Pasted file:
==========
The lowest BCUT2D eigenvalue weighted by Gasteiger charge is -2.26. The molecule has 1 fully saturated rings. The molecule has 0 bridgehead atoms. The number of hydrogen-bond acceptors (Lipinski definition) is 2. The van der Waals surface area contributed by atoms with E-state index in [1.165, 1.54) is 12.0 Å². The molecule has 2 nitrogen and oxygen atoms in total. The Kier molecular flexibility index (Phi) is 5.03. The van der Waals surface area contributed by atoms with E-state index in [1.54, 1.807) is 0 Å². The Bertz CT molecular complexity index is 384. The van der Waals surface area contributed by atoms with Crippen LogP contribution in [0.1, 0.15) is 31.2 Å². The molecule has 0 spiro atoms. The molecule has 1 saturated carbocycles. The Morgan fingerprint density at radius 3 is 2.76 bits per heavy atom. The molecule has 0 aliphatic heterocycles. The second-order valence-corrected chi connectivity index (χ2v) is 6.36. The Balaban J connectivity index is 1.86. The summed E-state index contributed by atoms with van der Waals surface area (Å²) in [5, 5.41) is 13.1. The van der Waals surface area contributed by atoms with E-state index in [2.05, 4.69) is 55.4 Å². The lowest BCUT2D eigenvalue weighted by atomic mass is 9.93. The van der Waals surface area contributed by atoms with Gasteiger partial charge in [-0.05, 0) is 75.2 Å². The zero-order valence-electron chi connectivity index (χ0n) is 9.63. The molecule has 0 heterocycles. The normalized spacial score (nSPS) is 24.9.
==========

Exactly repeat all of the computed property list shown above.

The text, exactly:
The lowest BCUT2D eigenvalue weighted by Gasteiger charge is -2.26. The molecule has 1 fully saturated rings. The molecule has 0 bridgehead atoms. The number of hydrogen-bond acceptors (Lipinski definition) is 2. The van der Waals surface area contributed by atoms with E-state index in [1.165, 1.54) is 12.0 Å². The molecule has 2 nitrogen and oxygen atoms in total. The Kier molecular flexibility index (Phi) is 5.03. The van der Waals surface area contributed by atoms with E-state index in [1.54, 1.807) is 0 Å². The Bertz CT molecular complexity index is 384. The van der Waals surface area contributed by atoms with Crippen LogP contribution in [0.1, 0.15) is 31.2 Å². The molecule has 0 spiro atoms. The molecule has 1 saturated carbocycles. The Morgan fingerprint density at radius 3 is 2.76 bits per heavy atom. The molecule has 0 aliphatic heterocycles. The second-order valence-corrected chi connectivity index (χ2v) is 6.36. The Balaban J connectivity index is 1.86. The summed E-state index contributed by atoms with van der Waals surface area (Å²) in [5, 5.41) is 13.1. The van der Waals surface area contributed by atoms with E-state index in [2.05, 4.69) is 55.4 Å². The lowest BCUT2D eigenvalue weighted by atomic mass is 9.93. The van der Waals surface area contributed by atoms with Gasteiger partial charge in [-0.05, 0) is 75.2 Å². The zero-order valence-electron chi connectivity index (χ0n) is 9.63. The molecule has 0 heterocycles. The normalized spacial score (nSPS) is 24.9.